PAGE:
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Where Study Abroad May Lead

Submitted on January 12, 2019 - 5:07pm
Marijke Keyser and Claire Peckham
Marijke Keyser and Claire Peckham in London, 2017

Claire Peckham (BFA 2015) and Marijke Keyser (BFA 2016) met in 2013 while on the School's Tuscany Exploration Seminar. They were roommates and quickly discovered that they had similar approaches to travel. That time in Italy was transformational for both of them. Peckham learned to feel comfortable investigating new territory on her own, and Keyser had an eye-opening crash course in contemporary art at the Venice Biennale. Each of them did another study abroad program the following year. Peckham attended the School's London Exploration Seminar, and Keyser did a quarter-long program in Lyon, France, where she lived with a host family.

Both of them began thinking about doing graduate study abroad while they were still undergraduates. Peckham's time in London on the Exploration Seminar made her realize that she wanted to study and live in the United Kingdom. Keyser, who had a strong interest in British artists, was pointed to London by a Painting + Drawing professor after Keyser mentioned she was thinking about a master's degree in order to teach.

Peckham first applied to attend graduate school immediately after her undergraduate degree. She was accepted by five schools, including University College London, but "realized I couldn’t describe to myself exactly what I wanted to get out of grad school, and I wasn’t ready to make that kind of financial commitment without feeling grounded in my decision." Two years later, she applied to a different group of schools and was accepted at The Ruskin School of Art, Oxford University, which has a one-year MFA program.

Keyser applied to start graduate school in 2016. Having never been to London, she went there to visit each of the three programs she was considering. The energy at the Slade School of Fine Art, University College London, best matched what she wanted. Her program required two years to earn an MFA. Keyser was specifically looking for the forced dislocation of graduate school, especially when done abroad: "Transplanting forced my ideas about myself and the kind of art I make to get all torn up and tossed to the four winds. It made it supremely obvious how much of an art practice is the contextual stuff, who you’re with and the cultures they bring with them." She never did a single painting while there even though that was her focus at UW.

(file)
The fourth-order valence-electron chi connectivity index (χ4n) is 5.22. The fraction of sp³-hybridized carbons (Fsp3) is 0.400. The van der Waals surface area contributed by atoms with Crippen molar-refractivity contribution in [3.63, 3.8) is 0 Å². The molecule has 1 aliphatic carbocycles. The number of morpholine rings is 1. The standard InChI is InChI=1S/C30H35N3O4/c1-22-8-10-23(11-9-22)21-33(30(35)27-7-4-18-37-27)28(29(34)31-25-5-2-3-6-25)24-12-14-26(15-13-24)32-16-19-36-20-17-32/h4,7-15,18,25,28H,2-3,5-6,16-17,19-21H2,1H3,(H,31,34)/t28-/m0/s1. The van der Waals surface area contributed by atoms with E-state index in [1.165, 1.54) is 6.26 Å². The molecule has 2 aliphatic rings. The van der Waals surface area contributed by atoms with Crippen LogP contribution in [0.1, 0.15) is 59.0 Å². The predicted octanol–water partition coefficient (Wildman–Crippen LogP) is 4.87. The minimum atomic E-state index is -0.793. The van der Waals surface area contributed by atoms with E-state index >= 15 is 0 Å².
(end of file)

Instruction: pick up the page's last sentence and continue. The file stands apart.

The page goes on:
Peckham and Keyser each talk about being intentional about attending graduate school, even more so when done abroad. Peckham says, "Be clear within yourself on what you want out of grad school, why you want to go, and who you are. Don’t expect grad school to take care of you, and don’t play victim to the system. Be responsible for your own life. You’re the artist; you’re creating it!"

Each received her MFA in 2018. Keyser worked at the Slade as a studio manager during the summer after graduation and then used a travel grant to spend 2 1/2 weeks visiting sites in Greece, Macedonia, and Italy connected to her practice. She returned to Seattle after her visa expired. She has a February exhibition in London, is working at the Henry Art Gallery, and is looking into teaching opportunities. Peckham has been able to stay in London on an internship visa while working at an architectural firm that does work intersecting with the fine art world. She is also researching Celtic mythology and Celtic places/architecture with an eye on a possible PhD program in England.

It is hard to predict where study abroad may ultimately take you, but it is an excellent way to learn about yourself.

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